Performance Based Commercial Roofing, Polyurethane Foam and Elastomeric Coating Contractor

The Air Barrier Association of America (ABAA)

ABAA is focused on leading the industry into the future in a progressive and professional manner. The Air Barrier Association of America is the national voice of the air barrier industry in America.

Air Barrier Systems are used to make the building perform better. The primary purpose of an air barrier system is to stop the air from leaking into and out of the building enclosure.

The first impact on the building will work as intended. The occupants are more comfortable, are provided draft free space, and are protected from pollutants from entering the building. These pollutants can range from pollens, suspended particulates and odors to biological contaminates on the other side.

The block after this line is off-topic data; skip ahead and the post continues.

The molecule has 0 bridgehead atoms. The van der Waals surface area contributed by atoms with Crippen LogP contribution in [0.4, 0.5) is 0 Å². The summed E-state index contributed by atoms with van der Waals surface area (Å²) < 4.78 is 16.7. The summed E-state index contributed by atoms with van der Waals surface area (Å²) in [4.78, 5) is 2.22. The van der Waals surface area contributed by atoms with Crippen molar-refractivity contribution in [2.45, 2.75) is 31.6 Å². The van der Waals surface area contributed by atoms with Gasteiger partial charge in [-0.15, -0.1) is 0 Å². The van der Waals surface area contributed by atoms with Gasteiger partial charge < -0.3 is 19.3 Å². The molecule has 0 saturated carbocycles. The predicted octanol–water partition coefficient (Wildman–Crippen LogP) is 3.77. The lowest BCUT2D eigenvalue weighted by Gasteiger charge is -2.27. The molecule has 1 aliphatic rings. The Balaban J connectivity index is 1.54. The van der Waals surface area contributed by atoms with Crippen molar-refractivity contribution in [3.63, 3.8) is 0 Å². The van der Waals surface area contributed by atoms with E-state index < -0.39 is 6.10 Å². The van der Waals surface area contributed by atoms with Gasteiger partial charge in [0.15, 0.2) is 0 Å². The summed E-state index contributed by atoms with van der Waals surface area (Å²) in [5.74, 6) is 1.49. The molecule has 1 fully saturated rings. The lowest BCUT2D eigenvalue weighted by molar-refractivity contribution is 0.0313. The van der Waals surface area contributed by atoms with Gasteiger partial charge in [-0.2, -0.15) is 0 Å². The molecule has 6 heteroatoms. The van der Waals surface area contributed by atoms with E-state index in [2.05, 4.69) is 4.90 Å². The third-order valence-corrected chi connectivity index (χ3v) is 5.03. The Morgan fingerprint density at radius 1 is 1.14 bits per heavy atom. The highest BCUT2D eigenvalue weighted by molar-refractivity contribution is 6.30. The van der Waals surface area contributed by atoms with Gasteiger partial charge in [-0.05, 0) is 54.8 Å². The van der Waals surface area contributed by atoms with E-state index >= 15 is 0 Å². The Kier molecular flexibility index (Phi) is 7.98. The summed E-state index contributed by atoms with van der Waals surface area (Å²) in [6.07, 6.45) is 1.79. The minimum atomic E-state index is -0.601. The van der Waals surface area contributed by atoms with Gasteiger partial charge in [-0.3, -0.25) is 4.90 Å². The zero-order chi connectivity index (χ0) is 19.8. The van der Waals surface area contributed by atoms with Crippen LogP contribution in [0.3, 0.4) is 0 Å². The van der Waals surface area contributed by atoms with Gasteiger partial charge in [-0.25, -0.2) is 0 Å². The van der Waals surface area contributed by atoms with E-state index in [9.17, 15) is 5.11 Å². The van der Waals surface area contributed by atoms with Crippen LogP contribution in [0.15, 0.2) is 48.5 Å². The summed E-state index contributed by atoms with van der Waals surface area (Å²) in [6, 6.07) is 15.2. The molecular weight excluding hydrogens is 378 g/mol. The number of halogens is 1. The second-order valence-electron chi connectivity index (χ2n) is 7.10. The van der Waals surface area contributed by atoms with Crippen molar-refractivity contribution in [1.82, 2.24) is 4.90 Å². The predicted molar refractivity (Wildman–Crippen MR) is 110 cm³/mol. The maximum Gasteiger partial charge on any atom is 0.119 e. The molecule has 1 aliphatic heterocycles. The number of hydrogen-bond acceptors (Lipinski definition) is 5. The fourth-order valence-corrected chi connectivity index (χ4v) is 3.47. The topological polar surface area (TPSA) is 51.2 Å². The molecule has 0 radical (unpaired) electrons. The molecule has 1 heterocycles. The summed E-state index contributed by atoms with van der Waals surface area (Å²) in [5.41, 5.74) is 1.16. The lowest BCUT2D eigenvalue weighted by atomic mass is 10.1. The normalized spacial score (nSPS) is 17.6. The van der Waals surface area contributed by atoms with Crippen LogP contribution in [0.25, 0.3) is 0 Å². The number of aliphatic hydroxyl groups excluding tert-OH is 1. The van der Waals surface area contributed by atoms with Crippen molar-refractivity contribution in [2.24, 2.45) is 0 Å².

Mechanical systems can be properly sized rather than having to compensate for the air leakage by over-sizing the equipment. In addition to the equipment not having to condition the air that leaked in, the equipment will work more efficiently.

Moisture laden air leaking in from either the inside or the outside are barred from entering the building enclosure. If this is not done this moisture laden air can migrate far enough into the building assembly that they can be cooled down to their dew point and at this point the water vapor turns to liquid water. This liquid water can corrode metals in the building assembly, provide one of the ingredients needed for mold growth, saturate building materials such as fibrous insulations, gypsum wall board, and wood. Air leakage has the ability to transport exponentially more moisture into and through the building enclosure than occurs through vapor diffusion alone.

Determination of building materials and the growth of mold is detrimental to indoor air quality.

Air barriers, especially when used to separate two different environments within a building can protect one occupant from another occupant’s pollutants (such as second hand cigarette smoke), odors (such as cooking odors) and noise (sound delivered by air transport).

Material Source: ABAA Web Site